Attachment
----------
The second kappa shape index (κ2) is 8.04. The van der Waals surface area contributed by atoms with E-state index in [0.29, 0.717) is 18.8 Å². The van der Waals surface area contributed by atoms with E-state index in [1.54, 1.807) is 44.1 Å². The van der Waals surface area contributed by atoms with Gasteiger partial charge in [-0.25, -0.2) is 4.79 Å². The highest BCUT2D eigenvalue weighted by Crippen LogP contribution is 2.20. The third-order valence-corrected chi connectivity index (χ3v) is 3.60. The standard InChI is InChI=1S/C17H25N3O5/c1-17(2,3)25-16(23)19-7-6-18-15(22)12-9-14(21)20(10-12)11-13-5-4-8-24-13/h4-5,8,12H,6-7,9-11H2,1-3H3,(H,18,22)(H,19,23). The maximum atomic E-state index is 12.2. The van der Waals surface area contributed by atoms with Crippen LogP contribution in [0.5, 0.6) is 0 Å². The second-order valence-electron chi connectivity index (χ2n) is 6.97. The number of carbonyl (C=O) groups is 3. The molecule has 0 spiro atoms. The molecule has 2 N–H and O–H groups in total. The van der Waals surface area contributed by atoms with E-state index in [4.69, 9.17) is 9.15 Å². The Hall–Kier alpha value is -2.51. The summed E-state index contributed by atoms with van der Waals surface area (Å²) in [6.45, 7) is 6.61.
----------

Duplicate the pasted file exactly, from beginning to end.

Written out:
The second kappa shape index (κ2) is 8.04. The van der Waals surface area contributed by atoms with E-state index in [0.29, 0.717) is 18.8 Å². The van der Waals surface area contributed by atoms with E-state index in [1.54, 1.807) is 44.1 Å². The van der Waals surface area contributed by atoms with Gasteiger partial charge in [-0.25, -0.2) is 4.79 Å². The highest BCUT2D eigenvalue weighted by Crippen LogP contribution is 2.20. The third-order valence-corrected chi connectivity index (χ3v) is 3.60. The standard InChI is InChI=1S/C17H25N3O5/c1-17(2,3)25-16(23)19-7-6-18-15(22)12-9-14(21)20(10-12)11-13-5-4-8-24-13/h4-5,8,12H,6-7,9-11H2,1-3H3,(H,18,22)(H,19,23). The maximum atomic E-state index is 12.2. The van der Waals surface area contributed by atoms with Crippen LogP contribution in [0.5, 0.6) is 0 Å². The second-order valence-electron chi connectivity index (χ2n) is 6.97. The number of carbonyl (C=O) groups is 3. The molecule has 0 spiro atoms. The molecule has 2 N–H and O–H groups in total. The van der Waals surface area contributed by atoms with E-state index in [4.69, 9.17) is 9.15 Å². The Hall–Kier alpha value is -2.51. The summed E-state index contributed by atoms with van der Waals surface area (Å²) in [6.45, 7) is 6.61.